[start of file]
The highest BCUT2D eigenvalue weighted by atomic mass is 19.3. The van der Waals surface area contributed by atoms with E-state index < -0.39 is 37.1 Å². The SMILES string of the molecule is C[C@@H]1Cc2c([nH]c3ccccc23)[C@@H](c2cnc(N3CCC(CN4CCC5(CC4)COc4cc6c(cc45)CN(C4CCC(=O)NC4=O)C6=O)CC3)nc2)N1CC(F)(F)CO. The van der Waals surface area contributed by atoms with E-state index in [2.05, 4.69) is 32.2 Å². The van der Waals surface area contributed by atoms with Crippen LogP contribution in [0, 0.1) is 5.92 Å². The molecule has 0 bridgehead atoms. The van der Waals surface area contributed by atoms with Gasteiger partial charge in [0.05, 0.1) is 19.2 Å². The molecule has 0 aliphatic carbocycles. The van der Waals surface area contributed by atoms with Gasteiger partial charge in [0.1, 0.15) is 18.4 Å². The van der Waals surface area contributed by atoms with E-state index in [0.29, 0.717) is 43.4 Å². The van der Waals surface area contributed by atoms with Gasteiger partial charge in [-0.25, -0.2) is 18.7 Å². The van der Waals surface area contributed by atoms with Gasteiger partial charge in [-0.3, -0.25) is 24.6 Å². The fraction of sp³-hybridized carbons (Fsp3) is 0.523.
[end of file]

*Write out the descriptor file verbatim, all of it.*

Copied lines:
The highest BCUT2D eigenvalue weighted by atomic mass is 19.3. The van der Waals surface area contributed by atoms with E-state index < -0.39 is 37.1 Å². The SMILES string of the molecule is C[C@@H]1Cc2c([nH]c3ccccc23)[C@@H](c2cnc(N3CCC(CN4CCC5(CC4)COc4cc6c(cc45)CN(C4CCC(=O)NC4=O)C6=O)CC3)nc2)N1CC(F)(F)CO. The van der Waals surface area contributed by atoms with E-state index in [2.05, 4.69) is 32.2 Å². The van der Waals surface area contributed by atoms with Crippen LogP contribution in [0, 0.1) is 5.92 Å². The molecule has 0 bridgehead atoms. The van der Waals surface area contributed by atoms with Gasteiger partial charge in [0.05, 0.1) is 19.2 Å². The molecule has 0 aliphatic carbocycles. The van der Waals surface area contributed by atoms with Gasteiger partial charge in [0.1, 0.15) is 18.4 Å². The van der Waals surface area contributed by atoms with E-state index in [0.29, 0.717) is 43.4 Å². The van der Waals surface area contributed by atoms with Gasteiger partial charge in [-0.25, -0.2) is 18.7 Å². The van der Waals surface area contributed by atoms with Gasteiger partial charge in [-0.3, -0.25) is 24.6 Å². The fraction of sp³-hybridized carbons (Fsp3) is 0.523.